Twll Twrw or Monk’s Cave, near Blaenplwyf

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Here the Wales Coast Path passes through land which was once farmed by monks from Strata Florida Abbey. A little to the south along the shoreline is Twll Twrw or Monk’s Cave, where a blowhole fascinated Victorian tourists. The old photos of the cave and cliffs are shown here courtesy of Ceredigion Archives.

Old photo of Twll Twrw or Monk's CaveThe farm here is named Mynachdy’r Graig. Mynachdy is Welsh for monastery. Graig means rock, and here probably refers to coastal rock features nearby. The farm was a medieval grange belonging to Strata Florida. The monks also had fishing rights along the coast.

The cliffs here are of boulder clay (see the footnotes for geological information). The sea carved the cave out of this material until it came to harder rock. The pressure of waves at the back of the cave then eroded the boulder clay upwards, forming a fissure which eventually reached the surface of the land above – thus forming a blowhole.

Old photo of cliffs around Twll TwrwWhen the tide was in, waves pushed air up the hole and the noise of the sea was broadcast from the opening at the top. It was said that local farmers used this as a barometer; if the blowhole could be heard a “great distance off” it was likely to be wet and stormy, but if visitors had to search for the opening before hearing the noise, the weather would be fair.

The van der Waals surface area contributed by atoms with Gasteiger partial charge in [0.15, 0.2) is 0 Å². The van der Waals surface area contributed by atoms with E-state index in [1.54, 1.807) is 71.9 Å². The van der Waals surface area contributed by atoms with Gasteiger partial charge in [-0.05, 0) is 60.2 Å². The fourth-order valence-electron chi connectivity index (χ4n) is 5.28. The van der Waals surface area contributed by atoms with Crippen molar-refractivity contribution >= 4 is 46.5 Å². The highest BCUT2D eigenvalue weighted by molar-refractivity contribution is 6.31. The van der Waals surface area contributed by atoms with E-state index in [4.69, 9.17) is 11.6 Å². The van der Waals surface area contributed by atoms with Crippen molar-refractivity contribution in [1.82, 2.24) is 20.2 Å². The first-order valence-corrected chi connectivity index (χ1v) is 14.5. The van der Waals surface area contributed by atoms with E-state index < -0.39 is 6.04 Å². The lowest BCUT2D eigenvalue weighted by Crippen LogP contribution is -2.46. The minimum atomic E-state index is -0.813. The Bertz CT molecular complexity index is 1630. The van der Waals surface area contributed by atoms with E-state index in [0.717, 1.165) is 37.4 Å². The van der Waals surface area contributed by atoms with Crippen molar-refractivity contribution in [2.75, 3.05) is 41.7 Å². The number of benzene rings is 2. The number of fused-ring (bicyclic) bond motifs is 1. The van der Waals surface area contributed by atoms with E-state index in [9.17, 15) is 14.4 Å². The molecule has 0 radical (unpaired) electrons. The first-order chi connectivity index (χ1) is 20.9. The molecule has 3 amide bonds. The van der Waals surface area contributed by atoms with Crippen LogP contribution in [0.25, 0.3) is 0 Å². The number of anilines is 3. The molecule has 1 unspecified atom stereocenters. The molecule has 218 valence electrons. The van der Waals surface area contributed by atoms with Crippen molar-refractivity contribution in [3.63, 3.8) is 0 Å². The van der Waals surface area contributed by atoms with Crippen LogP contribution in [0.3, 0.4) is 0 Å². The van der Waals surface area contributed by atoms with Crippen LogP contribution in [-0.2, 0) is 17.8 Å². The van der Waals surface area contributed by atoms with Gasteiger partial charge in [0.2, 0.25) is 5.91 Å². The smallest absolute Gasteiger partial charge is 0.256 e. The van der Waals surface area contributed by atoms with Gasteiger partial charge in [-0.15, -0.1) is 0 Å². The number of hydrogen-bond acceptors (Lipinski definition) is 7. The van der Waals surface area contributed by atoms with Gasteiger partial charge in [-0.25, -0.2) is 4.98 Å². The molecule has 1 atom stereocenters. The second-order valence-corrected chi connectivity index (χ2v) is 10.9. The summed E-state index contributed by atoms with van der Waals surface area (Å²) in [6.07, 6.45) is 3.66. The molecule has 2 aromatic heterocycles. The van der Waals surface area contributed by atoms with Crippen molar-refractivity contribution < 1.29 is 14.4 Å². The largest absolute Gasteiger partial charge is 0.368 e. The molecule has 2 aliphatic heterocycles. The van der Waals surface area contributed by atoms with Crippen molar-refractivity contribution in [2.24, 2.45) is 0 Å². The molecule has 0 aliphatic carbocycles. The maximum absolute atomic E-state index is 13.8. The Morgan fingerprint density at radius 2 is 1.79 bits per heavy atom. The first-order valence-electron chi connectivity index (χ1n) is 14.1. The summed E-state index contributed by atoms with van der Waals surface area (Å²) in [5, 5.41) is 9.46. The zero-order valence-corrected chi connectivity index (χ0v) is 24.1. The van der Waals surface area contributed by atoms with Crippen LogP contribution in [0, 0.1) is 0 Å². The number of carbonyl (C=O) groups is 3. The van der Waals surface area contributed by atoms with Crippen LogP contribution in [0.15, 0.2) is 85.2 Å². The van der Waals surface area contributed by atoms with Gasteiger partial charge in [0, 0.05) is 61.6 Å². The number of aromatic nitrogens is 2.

Twll Twrw means “hole of noise”. In Victorian times, the feature was often referred to as Thunder Hole, a dramatic approximation of the Welsh name.

This section of the coast is vulnerable to coastal erosion, which eventually caused the ground around the blowhole to collapse. The name Twll Twrw has outlasted the geological feature.

One group of visitors saw the effects of erosion when visiting the cave in 1906. They hurried out when they heard rockfall above. Some of the boulders which fell were estimated to measure 2ft square (c.2,000cm square).

With thanks to Michael Statham, of the Welsh Stone Forum

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Footnotes: Geology around Twll Twrw

The multi-layered cliffs here are comprised of boulder clay deposited by glacial activity in the last Ice Age. Behind are sandstone and mudstone rocks known as the Trefechan Formation, part of a sequence of rocks from the Silurian period called the Aberystwyth Grits Group.